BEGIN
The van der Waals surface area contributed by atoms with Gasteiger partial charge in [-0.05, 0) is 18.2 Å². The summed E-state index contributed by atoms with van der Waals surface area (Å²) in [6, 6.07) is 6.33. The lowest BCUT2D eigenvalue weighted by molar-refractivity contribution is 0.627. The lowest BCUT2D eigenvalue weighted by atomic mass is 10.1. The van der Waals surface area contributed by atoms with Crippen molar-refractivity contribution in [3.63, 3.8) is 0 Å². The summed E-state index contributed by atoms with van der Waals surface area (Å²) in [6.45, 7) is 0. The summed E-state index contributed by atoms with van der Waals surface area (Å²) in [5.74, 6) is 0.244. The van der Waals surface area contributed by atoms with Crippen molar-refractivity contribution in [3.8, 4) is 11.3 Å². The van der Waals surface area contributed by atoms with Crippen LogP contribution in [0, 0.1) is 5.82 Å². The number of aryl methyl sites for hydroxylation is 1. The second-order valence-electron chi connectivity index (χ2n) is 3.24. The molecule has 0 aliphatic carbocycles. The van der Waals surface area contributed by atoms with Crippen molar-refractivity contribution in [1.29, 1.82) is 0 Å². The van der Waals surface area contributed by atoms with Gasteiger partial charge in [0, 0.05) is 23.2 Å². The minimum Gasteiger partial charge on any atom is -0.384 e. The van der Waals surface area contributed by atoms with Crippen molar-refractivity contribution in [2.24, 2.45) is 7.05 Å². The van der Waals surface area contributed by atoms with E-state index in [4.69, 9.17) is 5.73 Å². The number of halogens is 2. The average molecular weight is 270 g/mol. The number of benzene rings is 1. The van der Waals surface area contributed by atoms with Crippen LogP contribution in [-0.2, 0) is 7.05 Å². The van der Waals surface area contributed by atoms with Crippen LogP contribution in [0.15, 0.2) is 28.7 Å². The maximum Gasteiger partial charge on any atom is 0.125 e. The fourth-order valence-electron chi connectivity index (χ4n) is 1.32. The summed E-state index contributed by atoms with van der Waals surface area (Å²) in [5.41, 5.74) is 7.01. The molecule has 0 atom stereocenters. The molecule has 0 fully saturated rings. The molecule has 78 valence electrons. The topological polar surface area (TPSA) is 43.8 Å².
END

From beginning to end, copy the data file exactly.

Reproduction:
The van der Waals surface area contributed by atoms with Gasteiger partial charge in [-0.05, 0) is 18.2 Å². The summed E-state index contributed by atoms with van der Waals surface area (Å²) in [6, 6.07) is 6.33. The lowest BCUT2D eigenvalue weighted by molar-refractivity contribution is 0.627. The lowest BCUT2D eigenvalue weighted by atomic mass is 10.1. The van der Waals surface area contributed by atoms with Crippen molar-refractivity contribution in [3.63, 3.8) is 0 Å². The summed E-state index contributed by atoms with van der Waals surface area (Å²) in [6.45, 7) is 0. The summed E-state index contributed by atoms with van der Waals surface area (Å²) in [5.74, 6) is 0.244. The van der Waals surface area contributed by atoms with Crippen molar-refractivity contribution in [3.8, 4) is 11.3 Å². The van der Waals surface area contributed by atoms with Crippen LogP contribution in [0, 0.1) is 5.82 Å². The number of aryl methyl sites for hydroxylation is 1. The second-order valence-electron chi connectivity index (χ2n) is 3.24. The molecule has 0 aliphatic carbocycles. The van der Waals surface area contributed by atoms with Crippen molar-refractivity contribution in [1.29, 1.82) is 0 Å². The van der Waals surface area contributed by atoms with Gasteiger partial charge in [0, 0.05) is 23.2 Å². The minimum Gasteiger partial charge on any atom is -0.384 e. The van der Waals surface area contributed by atoms with Crippen molar-refractivity contribution in [2.24, 2.45) is 7.05 Å². The van der Waals surface area contributed by atoms with E-state index in [4.69, 9.17) is 5.73 Å². The number of halogens is 2. The average molecular weight is 270 g/mol. The number of benzene rings is 1. The van der Waals surface area contributed by atoms with Crippen LogP contribution in [-0.2, 0) is 7.05 Å². The van der Waals surface area contributed by atoms with Crippen LogP contribution in [0.15, 0.2) is 28.7 Å². The maximum Gasteiger partial charge on any atom is 0.125 e. The fourth-order valence-electron chi connectivity index (χ4n) is 1.32. The summed E-state index contributed by atoms with van der Waals surface area (Å²) in [5.41, 5.74) is 7.01. The molecule has 0 atom stereocenters. The molecule has 0 fully saturated rings. The molecule has 78 valence electrons. The topological polar surface area (TPSA) is 43.8 Å².